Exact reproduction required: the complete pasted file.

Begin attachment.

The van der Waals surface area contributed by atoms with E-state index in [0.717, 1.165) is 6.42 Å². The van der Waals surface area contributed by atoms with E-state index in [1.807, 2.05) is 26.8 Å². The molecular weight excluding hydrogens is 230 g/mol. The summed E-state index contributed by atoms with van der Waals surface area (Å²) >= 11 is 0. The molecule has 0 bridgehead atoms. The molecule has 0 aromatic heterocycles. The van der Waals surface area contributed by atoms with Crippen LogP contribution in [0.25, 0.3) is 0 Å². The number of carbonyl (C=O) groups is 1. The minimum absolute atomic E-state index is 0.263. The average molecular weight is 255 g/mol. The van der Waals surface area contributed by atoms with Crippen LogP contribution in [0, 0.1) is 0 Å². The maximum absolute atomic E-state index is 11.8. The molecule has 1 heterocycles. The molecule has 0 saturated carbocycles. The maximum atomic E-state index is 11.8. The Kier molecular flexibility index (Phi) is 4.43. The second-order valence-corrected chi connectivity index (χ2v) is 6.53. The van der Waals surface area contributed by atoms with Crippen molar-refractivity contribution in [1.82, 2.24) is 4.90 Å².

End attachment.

The van der Waals surface area contributed by atoms with E-state index in [0.717, 1.165) is 6.42 Å². The van der Waals surface area contributed by atoms with E-state index in [1.807, 2.05) is 26.8 Å². The molecular weight excluding hydrogens is 230 g/mol. The summed E-state index contributed by atoms with van der Waals surface area (Å²) >= 11 is 0. The molecule has 0 bridgehead atoms. The molecule has 0 aromatic heterocycles. The van der Waals surface area contributed by atoms with Crippen LogP contribution in [0.25, 0.3) is 0 Å². The number of carbonyl (C=O) groups is 1. The minimum absolute atomic E-state index is 0.263. The average molecular weight is 255 g/mol. The van der Waals surface area contributed by atoms with Crippen LogP contribution in [0, 0.1) is 0 Å². The maximum absolute atomic E-state index is 11.8. The molecule has 1 heterocycles. The molecule has 0 saturated carbocycles. The maximum atomic E-state index is 11.8. The Kier molecular flexibility index (Phi) is 4.43. The second-order valence-corrected chi connectivity index (χ2v) is 6.53. The van der Waals surface area contributed by atoms with Crippen molar-refractivity contribution in [1.82, 2.24) is 4.90 Å².